The nationwide average cost for a bankruptcy attorney is between $1000 and $1050. Several factors affect the total cost of hiring a bankruptcy attorney, including the complexity of the case, the type of bankruptcy, filing fees, and more.
Bankruptcy attorneys assist individuals and businesses that need to file for bankruptcy. Filing may be for Chapter 7 (liquidation), Chapter 13 (repayment) or Chapter 11 (large repayment). Debt can include credit card debt, student loan debt, medical expenses, car payments, bank loans, back taxes or mortgage debt. Assistance is available whether or not clients have applied for bankruptcy in the past. Several factors affect the cost of hiring a bankruptcy attorney.
What's in this cost guide?
- What does a bankruptcy lawyer do?
- Cost of Filing a Chapter 7 Bankruptcy
- Cost of Filing a Chapter 13 Bankruptcy
- Bankruptcy Attorney Fees
- How to Hire a Bankruptcy Attorney
What does a bankruptcy lawyer do?
A bankruptcy attorney assists individuals and businesses find debt relief through a system of federal laws. Filing for bankruptcy is an extreme measure, and hiring an attorney as a guide through the process can add to existing additional financial troubles. However, filing bankruptcy as an individual without a lawyer can be incredibly risky. Simply leaving an asset off a document can put your case at risk of dismissal, and hurt your chances for debt consolidation or discharge.
Filing a Chapter 7 Bankruptcy
Chapter 7 is the most common form of bankruptcy in the United States and requires the individual or business in question to turn over their assets (including non-residence real estate such as a vacation home) and debts to a court-appointed bankruptcy trustee. Typically the client pays the entire fee for the attorney’s services upfront because, once the filing is complete, any unsecured debt is eliminated—including lawyers fees—and the attorney would be in danger of not getting paid. Chapter 7 is usually a better choice for those with little income and assets.
The Law Offices of Eugene Mogilevsky LLC in Indianapolis, Indiana charges $1,000 for Chapter 7 bankruptcy fees for an individual. The price increases if the person has one or more businesses, tax implications or a potential adversary case. The price includes all necessary meetings with the lawyer (not an assistant or paralegal), attendance at court hearings and 341 Meeting of Creditors, and a commitment to complete the bankruptcy on time. On average, this process takes about 8–11 hours of work time.
According to Law Offices of Eugene Mogilevsky LLC, larger firms may charge $1,250–$1,300 per Chapter 7 filing, and solo attorneys charge approximately $700. Some large bankruptcy specialty firms charge less, but clients typically work with a paralegal most of the time when rates are low.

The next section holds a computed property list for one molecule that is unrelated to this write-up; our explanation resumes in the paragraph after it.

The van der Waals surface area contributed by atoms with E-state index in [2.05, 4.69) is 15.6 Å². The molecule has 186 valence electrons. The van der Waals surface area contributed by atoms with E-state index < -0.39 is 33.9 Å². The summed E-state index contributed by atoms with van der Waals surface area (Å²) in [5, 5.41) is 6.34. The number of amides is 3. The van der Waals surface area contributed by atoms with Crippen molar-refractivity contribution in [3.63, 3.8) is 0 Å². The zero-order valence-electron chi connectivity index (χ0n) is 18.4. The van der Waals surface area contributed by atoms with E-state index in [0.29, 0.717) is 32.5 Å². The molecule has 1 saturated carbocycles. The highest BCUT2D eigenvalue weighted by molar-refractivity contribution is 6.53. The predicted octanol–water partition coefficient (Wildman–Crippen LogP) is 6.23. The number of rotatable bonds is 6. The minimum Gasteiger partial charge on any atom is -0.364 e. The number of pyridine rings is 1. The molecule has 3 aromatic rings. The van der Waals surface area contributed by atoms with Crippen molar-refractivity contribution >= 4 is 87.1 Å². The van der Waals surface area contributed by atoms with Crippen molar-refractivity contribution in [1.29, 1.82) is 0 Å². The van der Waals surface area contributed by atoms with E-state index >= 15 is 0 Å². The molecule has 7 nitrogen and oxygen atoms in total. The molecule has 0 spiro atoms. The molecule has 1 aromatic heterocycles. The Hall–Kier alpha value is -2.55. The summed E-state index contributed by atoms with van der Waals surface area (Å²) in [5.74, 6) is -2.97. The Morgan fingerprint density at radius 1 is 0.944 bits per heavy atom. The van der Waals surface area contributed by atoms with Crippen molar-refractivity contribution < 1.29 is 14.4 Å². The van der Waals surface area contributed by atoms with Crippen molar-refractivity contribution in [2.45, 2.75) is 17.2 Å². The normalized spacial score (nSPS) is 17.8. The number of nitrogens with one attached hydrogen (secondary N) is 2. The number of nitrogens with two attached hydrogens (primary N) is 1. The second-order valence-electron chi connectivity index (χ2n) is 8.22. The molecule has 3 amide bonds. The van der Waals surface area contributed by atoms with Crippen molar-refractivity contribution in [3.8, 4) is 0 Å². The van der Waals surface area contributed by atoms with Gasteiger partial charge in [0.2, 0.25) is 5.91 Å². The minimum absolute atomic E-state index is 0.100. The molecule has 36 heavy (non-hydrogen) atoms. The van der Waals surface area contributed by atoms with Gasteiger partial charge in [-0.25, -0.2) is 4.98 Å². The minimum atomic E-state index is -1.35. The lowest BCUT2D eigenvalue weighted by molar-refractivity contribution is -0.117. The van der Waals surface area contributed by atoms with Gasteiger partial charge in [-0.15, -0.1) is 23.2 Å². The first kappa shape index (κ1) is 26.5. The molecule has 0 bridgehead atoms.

Cost of Filing a Chapter 13 Bankruptcy
Chapter 13 bankruptcy allows individuals to create a repayment plan with creditors through the courts, and is often a better option for those with more income and assets. Each bankruptcy district sets a price limit on what attorneys can charge for this service. For example, in the Indiana Southern District, the current price limitation is $4,000. Attorneys can collect a partial payment upfront, but they cannot collect the entire payment before the services are rendered. Law Offices of Eugene Mogilevsky LLC breaks down payment as follows:
- Fee requested prior to filing bankruptcy: $1,190
- Fee charged to clients as part of their repayment plan: $2,810
- Some bankruptcy law firms do not charge anything upfront. Typically, larger firms can absorb the cost of lost labor if the bankruptcy filing gets dismissed.
- Attorney time on the case is much greater when filing Chapter 13 than Chapter 7 because the details (number of issues, court hearings, trustee objections, etc.) are more unpredictable.
Bankruptcy Attorney Fees
Most attorneys charge a flat fee when dealing with bankruptcy cases. This covers hours spent on the case, time in court, and court filing fees. Some may charge an hourly fee for legal aid, but since most bankruptcy cases are cut and dry, this fee structure is rare.
How to Hire a Bankruptcy Attorney
Filing for bankruptcy is an expensive and draining process. Evaluate other options before deciding to declare bankruptcy, and ask potential attorneys for their advice during the screening process. Narrow your options down to attorneys with a track record of debt relief success in filing both Chapter 7 and Chapter 13 bankruptcy for clients. You'll get a better idea of the personality and background of the attorney during the initial consultation.
Before meeting with potential attorneys, collect and organize documents detailing your financial situation including tax returns, credit score, copies of your mortgage and vehicle loan statements, paycheck stubs, and more. The more information you can provide up front, the more the attorney can tell you about potential outcomes of your case.